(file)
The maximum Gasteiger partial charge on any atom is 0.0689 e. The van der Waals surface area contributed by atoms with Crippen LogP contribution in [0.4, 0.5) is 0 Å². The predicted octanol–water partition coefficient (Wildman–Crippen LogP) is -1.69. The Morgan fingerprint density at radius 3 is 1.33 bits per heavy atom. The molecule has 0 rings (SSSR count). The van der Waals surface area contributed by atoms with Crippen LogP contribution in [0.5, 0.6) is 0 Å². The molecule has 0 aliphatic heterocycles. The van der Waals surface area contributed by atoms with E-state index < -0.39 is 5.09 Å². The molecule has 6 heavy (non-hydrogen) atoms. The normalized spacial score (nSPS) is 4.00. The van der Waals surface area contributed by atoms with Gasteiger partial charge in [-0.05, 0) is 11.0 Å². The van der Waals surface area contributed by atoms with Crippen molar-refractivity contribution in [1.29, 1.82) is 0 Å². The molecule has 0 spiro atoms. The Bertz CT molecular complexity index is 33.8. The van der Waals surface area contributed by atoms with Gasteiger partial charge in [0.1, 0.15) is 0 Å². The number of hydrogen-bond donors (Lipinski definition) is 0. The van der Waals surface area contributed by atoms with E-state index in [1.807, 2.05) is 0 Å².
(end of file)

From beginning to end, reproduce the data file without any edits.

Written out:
The maximum Gasteiger partial charge on any atom is 0.0689 e. The van der Waals surface area contributed by atoms with Crippen LogP contribution in [0.4, 0.5) is 0 Å². The predicted octanol–water partition coefficient (Wildman–Crippen LogP) is -1.69. The Morgan fingerprint density at radius 3 is 1.33 bits per heavy atom. The molecule has 0 rings (SSSR count). The van der Waals surface area contributed by atoms with Crippen LogP contribution in [0.5, 0.6) is 0 Å². The molecule has 0 aliphatic heterocycles. The van der Waals surface area contributed by atoms with E-state index < -0.39 is 5.09 Å². The molecule has 6 heavy (non-hydrogen) atoms. The normalized spacial score (nSPS) is 4.00. The van der Waals surface area contributed by atoms with Gasteiger partial charge in [-0.05, 0) is 11.0 Å². The van der Waals surface area contributed by atoms with Crippen molar-refractivity contribution in [1.29, 1.82) is 0 Å². The molecule has 0 spiro atoms. The Bertz CT molecular complexity index is 33.8. The van der Waals surface area contributed by atoms with Gasteiger partial charge in [0.1, 0.15) is 0 Å². The number of hydrogen-bond donors (Lipinski definition) is 0. The van der Waals surface area contributed by atoms with E-state index in [1.807, 2.05) is 0 Å².